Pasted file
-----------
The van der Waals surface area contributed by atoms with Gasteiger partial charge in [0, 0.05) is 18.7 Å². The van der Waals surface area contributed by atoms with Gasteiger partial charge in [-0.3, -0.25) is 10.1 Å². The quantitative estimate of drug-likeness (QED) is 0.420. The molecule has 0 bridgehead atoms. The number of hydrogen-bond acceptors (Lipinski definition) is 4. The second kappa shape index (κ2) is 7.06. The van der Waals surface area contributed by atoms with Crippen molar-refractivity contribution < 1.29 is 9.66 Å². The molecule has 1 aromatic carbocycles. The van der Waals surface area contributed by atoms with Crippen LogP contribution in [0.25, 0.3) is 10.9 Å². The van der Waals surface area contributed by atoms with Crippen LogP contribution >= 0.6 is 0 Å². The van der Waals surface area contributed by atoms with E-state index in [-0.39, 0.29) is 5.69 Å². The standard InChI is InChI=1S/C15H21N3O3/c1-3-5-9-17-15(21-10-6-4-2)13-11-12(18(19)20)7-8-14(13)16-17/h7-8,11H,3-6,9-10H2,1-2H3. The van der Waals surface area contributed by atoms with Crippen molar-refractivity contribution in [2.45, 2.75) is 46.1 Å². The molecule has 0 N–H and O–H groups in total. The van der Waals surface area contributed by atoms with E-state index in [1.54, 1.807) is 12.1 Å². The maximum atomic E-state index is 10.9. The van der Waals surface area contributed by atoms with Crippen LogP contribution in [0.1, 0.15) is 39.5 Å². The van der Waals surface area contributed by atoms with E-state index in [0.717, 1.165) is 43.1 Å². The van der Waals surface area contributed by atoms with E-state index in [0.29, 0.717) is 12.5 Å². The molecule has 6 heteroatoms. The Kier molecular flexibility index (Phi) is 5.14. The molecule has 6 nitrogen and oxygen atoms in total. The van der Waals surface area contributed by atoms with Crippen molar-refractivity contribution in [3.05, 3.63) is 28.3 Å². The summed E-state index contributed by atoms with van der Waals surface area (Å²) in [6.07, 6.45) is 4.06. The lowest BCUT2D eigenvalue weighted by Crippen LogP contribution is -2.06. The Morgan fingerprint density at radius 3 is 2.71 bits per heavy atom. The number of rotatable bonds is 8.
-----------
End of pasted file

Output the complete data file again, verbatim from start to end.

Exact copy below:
The van der Waals surface area contributed by atoms with Gasteiger partial charge in [0, 0.05) is 18.7 Å². The van der Waals surface area contributed by atoms with Gasteiger partial charge in [-0.3, -0.25) is 10.1 Å². The quantitative estimate of drug-likeness (QED) is 0.420. The molecule has 0 bridgehead atoms. The number of hydrogen-bond acceptors (Lipinski definition) is 4. The second kappa shape index (κ2) is 7.06. The van der Waals surface area contributed by atoms with Crippen molar-refractivity contribution < 1.29 is 9.66 Å². The molecule has 1 aromatic carbocycles. The van der Waals surface area contributed by atoms with Crippen LogP contribution in [0.25, 0.3) is 10.9 Å². The van der Waals surface area contributed by atoms with Crippen LogP contribution >= 0.6 is 0 Å². The van der Waals surface area contributed by atoms with E-state index in [-0.39, 0.29) is 5.69 Å². The standard InChI is InChI=1S/C15H21N3O3/c1-3-5-9-17-15(21-10-6-4-2)13-11-12(18(19)20)7-8-14(13)16-17/h7-8,11H,3-6,9-10H2,1-2H3. The van der Waals surface area contributed by atoms with Crippen molar-refractivity contribution in [2.45, 2.75) is 46.1 Å². The molecule has 0 N–H and O–H groups in total. The van der Waals surface area contributed by atoms with E-state index in [1.54, 1.807) is 12.1 Å². The maximum atomic E-state index is 10.9. The van der Waals surface area contributed by atoms with Crippen LogP contribution in [0.1, 0.15) is 39.5 Å². The van der Waals surface area contributed by atoms with E-state index in [0.717, 1.165) is 43.1 Å². The van der Waals surface area contributed by atoms with E-state index in [0.29, 0.717) is 12.5 Å². The molecule has 6 heteroatoms. The Kier molecular flexibility index (Phi) is 5.14. The molecule has 6 nitrogen and oxygen atoms in total. The van der Waals surface area contributed by atoms with Crippen molar-refractivity contribution in [3.05, 3.63) is 28.3 Å². The summed E-state index contributed by atoms with van der Waals surface area (Å²) in [6.07, 6.45) is 4.06. The lowest BCUT2D eigenvalue weighted by Crippen LogP contribution is -2.06. The Morgan fingerprint density at radius 3 is 2.71 bits per heavy atom. The number of rotatable bonds is 8.